At other times Madoff or his staff may have simply misled investors. “I spoke with Frank DiPascali this morning,” Vijayverjiya wrote in a Sept. 15 e-mail to colleagues about “counterparty exposure” at Madoff’s firm. “BLM/Frank do not want to sell into weakness today and are looking for an exit opportunity tomorrow morning.”

No Trades

Irving Picard, the bankruptcy trustee liquidating Madoff’s firm, said he’s found no evidence Madoff made any trades for decades.

DiPascali hasn’t been accused of wrongdoing. His lawyer, Marc Mukasey, didn’t return a call seeking comment.

In its statement, Fairfield Greenwich said its executives provided “entirely accurate” information to the Securities and Exchange Commission and reported the conversation with Madoff to the agency.

“FGG is appalled by the Madoff losses suffered by its investors, including its employees and the three investors who reside in Massachusetts,” the statement said. The firm’s spokesman, Thomas Mulligan, said the three investors lost a total of $1.7 million.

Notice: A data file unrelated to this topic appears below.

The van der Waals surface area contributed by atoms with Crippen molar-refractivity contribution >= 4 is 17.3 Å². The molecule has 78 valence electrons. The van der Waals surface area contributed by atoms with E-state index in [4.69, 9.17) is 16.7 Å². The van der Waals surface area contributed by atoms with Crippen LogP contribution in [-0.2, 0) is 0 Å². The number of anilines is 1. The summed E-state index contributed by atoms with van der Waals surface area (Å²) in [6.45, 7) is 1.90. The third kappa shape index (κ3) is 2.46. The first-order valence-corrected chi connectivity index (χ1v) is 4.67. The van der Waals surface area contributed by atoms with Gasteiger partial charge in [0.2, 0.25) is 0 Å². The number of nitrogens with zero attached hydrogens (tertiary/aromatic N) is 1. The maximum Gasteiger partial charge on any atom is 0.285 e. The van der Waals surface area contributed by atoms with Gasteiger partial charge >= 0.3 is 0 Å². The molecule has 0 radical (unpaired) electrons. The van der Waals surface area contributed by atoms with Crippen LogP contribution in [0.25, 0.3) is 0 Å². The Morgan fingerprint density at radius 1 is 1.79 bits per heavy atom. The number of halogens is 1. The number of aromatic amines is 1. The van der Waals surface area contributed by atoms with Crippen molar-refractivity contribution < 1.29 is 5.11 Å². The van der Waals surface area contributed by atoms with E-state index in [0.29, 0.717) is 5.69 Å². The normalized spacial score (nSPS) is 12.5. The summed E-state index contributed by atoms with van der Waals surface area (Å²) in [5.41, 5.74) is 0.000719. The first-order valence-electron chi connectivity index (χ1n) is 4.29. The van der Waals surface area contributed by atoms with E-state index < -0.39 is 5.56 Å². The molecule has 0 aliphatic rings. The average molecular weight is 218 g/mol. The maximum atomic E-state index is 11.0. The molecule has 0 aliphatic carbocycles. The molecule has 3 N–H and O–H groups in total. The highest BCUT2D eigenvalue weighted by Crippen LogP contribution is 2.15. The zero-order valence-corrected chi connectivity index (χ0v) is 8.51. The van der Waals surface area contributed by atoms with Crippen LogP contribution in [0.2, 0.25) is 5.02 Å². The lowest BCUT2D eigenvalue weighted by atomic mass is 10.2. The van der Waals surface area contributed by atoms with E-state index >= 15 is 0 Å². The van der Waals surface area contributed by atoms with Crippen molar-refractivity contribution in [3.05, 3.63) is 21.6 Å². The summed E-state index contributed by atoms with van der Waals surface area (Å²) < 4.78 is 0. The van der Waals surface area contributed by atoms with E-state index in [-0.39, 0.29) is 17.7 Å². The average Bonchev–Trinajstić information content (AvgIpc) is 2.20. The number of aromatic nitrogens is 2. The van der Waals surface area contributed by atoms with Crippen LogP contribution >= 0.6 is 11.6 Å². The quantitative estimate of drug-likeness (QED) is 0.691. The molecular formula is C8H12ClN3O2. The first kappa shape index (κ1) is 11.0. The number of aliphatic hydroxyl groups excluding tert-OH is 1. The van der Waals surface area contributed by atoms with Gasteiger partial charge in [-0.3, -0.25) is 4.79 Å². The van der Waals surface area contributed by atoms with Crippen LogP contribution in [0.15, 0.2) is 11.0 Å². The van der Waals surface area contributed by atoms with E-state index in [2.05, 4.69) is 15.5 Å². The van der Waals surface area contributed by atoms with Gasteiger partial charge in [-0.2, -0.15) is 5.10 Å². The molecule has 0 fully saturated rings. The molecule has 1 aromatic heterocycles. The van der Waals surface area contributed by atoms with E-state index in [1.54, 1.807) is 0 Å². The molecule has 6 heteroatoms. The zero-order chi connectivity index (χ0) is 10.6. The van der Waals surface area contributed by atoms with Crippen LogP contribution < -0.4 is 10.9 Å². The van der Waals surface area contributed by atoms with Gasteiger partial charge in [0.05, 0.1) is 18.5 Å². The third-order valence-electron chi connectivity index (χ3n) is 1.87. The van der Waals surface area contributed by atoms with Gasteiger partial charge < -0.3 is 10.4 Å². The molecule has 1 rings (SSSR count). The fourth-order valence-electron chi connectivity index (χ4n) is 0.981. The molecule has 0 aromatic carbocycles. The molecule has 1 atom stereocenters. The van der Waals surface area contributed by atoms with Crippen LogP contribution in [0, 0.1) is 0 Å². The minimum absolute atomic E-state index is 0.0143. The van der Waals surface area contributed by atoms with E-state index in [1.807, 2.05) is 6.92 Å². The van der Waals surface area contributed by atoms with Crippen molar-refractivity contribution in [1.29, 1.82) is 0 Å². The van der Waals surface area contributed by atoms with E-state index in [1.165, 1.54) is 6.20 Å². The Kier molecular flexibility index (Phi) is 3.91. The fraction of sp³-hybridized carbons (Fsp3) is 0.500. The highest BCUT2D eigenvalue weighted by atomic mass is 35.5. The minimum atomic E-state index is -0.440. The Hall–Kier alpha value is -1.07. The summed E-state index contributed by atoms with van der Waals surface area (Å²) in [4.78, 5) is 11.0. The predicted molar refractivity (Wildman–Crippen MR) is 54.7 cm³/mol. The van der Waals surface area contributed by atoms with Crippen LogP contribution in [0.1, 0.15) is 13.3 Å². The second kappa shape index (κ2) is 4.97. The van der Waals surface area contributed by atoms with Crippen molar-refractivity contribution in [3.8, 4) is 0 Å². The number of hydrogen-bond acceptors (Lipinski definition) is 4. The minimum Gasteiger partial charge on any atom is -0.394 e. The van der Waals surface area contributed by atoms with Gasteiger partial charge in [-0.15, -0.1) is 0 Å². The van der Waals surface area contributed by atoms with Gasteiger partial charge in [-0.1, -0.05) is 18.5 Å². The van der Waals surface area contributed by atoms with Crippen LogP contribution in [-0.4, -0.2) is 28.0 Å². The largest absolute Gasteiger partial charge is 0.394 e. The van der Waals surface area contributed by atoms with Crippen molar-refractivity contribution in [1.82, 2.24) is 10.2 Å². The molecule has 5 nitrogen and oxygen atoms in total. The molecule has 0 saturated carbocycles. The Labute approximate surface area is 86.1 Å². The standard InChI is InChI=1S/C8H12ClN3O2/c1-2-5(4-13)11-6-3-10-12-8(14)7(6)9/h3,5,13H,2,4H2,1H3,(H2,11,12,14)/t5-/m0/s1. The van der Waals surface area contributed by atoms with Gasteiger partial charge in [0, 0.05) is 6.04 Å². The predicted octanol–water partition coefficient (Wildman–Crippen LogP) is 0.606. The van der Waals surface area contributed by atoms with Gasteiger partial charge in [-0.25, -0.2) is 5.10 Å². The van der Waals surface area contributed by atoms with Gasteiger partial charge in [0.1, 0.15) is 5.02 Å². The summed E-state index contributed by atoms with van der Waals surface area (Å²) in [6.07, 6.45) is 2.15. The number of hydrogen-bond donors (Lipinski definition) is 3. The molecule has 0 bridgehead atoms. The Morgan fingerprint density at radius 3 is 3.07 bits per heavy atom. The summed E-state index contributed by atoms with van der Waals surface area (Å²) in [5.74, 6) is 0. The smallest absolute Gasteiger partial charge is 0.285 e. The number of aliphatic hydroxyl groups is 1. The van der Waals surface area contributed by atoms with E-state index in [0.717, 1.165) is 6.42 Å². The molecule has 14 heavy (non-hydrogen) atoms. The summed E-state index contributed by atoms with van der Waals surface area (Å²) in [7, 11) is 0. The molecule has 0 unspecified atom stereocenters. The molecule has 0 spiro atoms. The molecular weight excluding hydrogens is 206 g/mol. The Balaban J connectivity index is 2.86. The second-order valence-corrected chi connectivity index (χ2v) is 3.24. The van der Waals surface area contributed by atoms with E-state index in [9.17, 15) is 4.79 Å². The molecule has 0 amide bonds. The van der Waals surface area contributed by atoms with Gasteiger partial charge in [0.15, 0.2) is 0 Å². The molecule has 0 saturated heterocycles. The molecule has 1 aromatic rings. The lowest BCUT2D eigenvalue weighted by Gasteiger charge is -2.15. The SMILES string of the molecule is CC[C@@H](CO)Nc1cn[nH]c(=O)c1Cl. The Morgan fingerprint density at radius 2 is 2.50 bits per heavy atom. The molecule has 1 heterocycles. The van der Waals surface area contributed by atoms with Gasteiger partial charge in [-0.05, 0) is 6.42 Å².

Though he told his investors little, Madoff ended his Oct. 2 meeting with Fairfield Greenwich on the same note with which he began, according to the report: “BLM and Frank were sensitive that the topics discussed during this meeting be kept confidential.”

The lies and evasions worked, according to the complaint. On the day before Madoff’s arrest, Fairfield’s Tucker wrote a letter to Madoff outlining his firm’s strategy for its Madoff- invested “capital to be replenished,” following large redemptions. “Our firm is very dependent on its relationship with your firm,” he wrote.

The case is U.S. v. Madoff, 09-cr-00213, U.S. District Court, Southern District of New York (Manhattan).

To contact the reporter on this story: David Glovin in federal court in Manhattan at

Last Updated: April 4, 2009 00:01 EDT